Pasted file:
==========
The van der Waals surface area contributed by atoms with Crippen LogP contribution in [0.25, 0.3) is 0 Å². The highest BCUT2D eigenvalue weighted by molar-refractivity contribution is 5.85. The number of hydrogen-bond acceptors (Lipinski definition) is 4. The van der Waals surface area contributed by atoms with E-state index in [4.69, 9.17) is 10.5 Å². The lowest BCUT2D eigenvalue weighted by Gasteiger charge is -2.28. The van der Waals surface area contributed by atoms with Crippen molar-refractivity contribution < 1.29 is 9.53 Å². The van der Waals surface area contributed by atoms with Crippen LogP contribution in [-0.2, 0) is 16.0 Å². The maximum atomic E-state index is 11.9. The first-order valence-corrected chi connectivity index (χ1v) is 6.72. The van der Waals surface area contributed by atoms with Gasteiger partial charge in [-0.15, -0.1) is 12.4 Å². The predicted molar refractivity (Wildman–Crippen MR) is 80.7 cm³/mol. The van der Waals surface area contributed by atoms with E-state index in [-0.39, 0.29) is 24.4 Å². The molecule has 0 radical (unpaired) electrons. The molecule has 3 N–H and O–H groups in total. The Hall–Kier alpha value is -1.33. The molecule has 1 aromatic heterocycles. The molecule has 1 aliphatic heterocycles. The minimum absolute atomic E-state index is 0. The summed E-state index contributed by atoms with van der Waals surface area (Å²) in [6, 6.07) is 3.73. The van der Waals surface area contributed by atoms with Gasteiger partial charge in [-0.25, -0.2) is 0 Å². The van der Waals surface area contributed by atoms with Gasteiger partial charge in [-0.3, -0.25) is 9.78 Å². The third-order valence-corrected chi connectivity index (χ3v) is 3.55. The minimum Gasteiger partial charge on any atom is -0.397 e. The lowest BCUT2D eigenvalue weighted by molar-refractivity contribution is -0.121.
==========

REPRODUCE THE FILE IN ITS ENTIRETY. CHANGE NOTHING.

The van der Waals surface area contributed by atoms with Crippen LogP contribution in [0.25, 0.3) is 0 Å². The highest BCUT2D eigenvalue weighted by molar-refractivity contribution is 5.85. The number of hydrogen-bond acceptors (Lipinski definition) is 4. The van der Waals surface area contributed by atoms with E-state index in [4.69, 9.17) is 10.5 Å². The lowest BCUT2D eigenvalue weighted by Gasteiger charge is -2.28. The van der Waals surface area contributed by atoms with Crippen molar-refractivity contribution < 1.29 is 9.53 Å². The van der Waals surface area contributed by atoms with Crippen LogP contribution in [-0.2, 0) is 16.0 Å². The maximum atomic E-state index is 11.9. The first-order valence-corrected chi connectivity index (χ1v) is 6.72. The van der Waals surface area contributed by atoms with Gasteiger partial charge in [-0.15, -0.1) is 12.4 Å². The predicted molar refractivity (Wildman–Crippen MR) is 80.7 cm³/mol. The van der Waals surface area contributed by atoms with E-state index in [-0.39, 0.29) is 24.4 Å². The molecule has 0 radical (unpaired) electrons. The molecule has 3 N–H and O–H groups in total. The Hall–Kier alpha value is -1.33. The molecule has 1 aromatic heterocycles. The molecule has 1 aliphatic heterocycles. The minimum absolute atomic E-state index is 0. The summed E-state index contributed by atoms with van der Waals surface area (Å²) in [6, 6.07) is 3.73. The van der Waals surface area contributed by atoms with Gasteiger partial charge in [-0.25, -0.2) is 0 Å². The van der Waals surface area contributed by atoms with Gasteiger partial charge in [-0.3, -0.25) is 9.78 Å². The third-order valence-corrected chi connectivity index (χ3v) is 3.55. The minimum Gasteiger partial charge on any atom is -0.397 e. The lowest BCUT2D eigenvalue weighted by molar-refractivity contribution is -0.121.